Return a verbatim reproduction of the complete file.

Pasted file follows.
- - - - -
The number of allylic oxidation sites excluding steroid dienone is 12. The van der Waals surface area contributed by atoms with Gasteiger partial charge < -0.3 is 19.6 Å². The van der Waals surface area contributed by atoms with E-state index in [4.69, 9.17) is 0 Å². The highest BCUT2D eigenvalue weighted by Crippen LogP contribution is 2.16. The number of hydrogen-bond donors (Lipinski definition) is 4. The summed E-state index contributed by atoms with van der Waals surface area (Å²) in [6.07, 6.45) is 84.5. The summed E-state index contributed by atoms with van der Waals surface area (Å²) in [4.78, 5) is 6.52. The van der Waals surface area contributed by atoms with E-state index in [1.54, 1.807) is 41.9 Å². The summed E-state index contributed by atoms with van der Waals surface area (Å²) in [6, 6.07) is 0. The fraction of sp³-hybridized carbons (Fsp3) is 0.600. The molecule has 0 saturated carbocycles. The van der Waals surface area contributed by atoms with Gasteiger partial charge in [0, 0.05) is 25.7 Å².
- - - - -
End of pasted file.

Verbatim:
The number of allylic oxidation sites excluding steroid dienone is 12. The van der Waals surface area contributed by atoms with Gasteiger partial charge < -0.3 is 19.6 Å². The van der Waals surface area contributed by atoms with E-state index in [4.69, 9.17) is 0 Å². The highest BCUT2D eigenvalue weighted by Crippen LogP contribution is 2.16. The number of hydrogen-bond donors (Lipinski definition) is 4. The summed E-state index contributed by atoms with van der Waals surface area (Å²) in [6.07, 6.45) is 84.5. The summed E-state index contributed by atoms with van der Waals surface area (Å²) in [4.78, 5) is 6.52. The van der Waals surface area contributed by atoms with E-state index in [1.54, 1.807) is 41.9 Å². The summed E-state index contributed by atoms with van der Waals surface area (Å²) in [6, 6.07) is 0. The fraction of sp³-hybridized carbons (Fsp3) is 0.600. The molecule has 0 saturated carbocycles. The van der Waals surface area contributed by atoms with Gasteiger partial charge in [0, 0.05) is 25.7 Å².